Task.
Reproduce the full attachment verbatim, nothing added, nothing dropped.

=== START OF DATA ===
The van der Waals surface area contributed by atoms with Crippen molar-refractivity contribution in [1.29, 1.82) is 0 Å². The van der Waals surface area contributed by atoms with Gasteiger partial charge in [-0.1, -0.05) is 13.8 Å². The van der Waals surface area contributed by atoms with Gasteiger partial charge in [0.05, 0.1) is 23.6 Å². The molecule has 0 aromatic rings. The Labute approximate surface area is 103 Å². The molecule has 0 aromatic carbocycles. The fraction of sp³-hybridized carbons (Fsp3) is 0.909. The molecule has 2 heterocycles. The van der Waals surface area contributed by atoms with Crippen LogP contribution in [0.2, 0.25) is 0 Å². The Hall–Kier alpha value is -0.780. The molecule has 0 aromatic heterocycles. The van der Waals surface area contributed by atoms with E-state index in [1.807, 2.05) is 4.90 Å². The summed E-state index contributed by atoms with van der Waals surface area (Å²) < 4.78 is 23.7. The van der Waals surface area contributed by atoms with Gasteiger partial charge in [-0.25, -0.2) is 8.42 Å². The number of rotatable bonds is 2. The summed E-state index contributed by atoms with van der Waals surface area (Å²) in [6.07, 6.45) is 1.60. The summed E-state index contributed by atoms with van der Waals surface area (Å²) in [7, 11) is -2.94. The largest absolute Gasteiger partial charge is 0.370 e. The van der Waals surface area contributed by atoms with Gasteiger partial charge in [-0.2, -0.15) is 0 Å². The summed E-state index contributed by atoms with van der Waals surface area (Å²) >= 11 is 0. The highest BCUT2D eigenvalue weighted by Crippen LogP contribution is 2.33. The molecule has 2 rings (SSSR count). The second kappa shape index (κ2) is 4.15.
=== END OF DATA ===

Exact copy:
The van der Waals surface area contributed by atoms with Crippen molar-refractivity contribution in [1.29, 1.82) is 0 Å². The van der Waals surface area contributed by atoms with Gasteiger partial charge in [-0.1, -0.05) is 13.8 Å². The van der Waals surface area contributed by atoms with Gasteiger partial charge in [0.05, 0.1) is 23.6 Å². The molecule has 0 aromatic rings. The Labute approximate surface area is 103 Å². The molecule has 0 aromatic carbocycles. The fraction of sp³-hybridized carbons (Fsp3) is 0.909. The molecule has 2 heterocycles. The van der Waals surface area contributed by atoms with Crippen LogP contribution in [0.2, 0.25) is 0 Å². The Hall–Kier alpha value is -0.780. The molecule has 0 aromatic heterocycles. The van der Waals surface area contributed by atoms with E-state index in [1.807, 2.05) is 4.90 Å². The summed E-state index contributed by atoms with van der Waals surface area (Å²) < 4.78 is 23.7. The van der Waals surface area contributed by atoms with Gasteiger partial charge in [-0.25, -0.2) is 8.42 Å². The number of rotatable bonds is 2. The summed E-state index contributed by atoms with van der Waals surface area (Å²) in [6.07, 6.45) is 1.60. The summed E-state index contributed by atoms with van der Waals surface area (Å²) in [7, 11) is -2.94. The largest absolute Gasteiger partial charge is 0.370 e. The van der Waals surface area contributed by atoms with Gasteiger partial charge in [-0.2, -0.15) is 0 Å². The summed E-state index contributed by atoms with van der Waals surface area (Å²) >= 11 is 0. The highest BCUT2D eigenvalue weighted by Crippen LogP contribution is 2.33. The molecule has 2 rings (SSSR count). The second kappa shape index (κ2) is 4.15.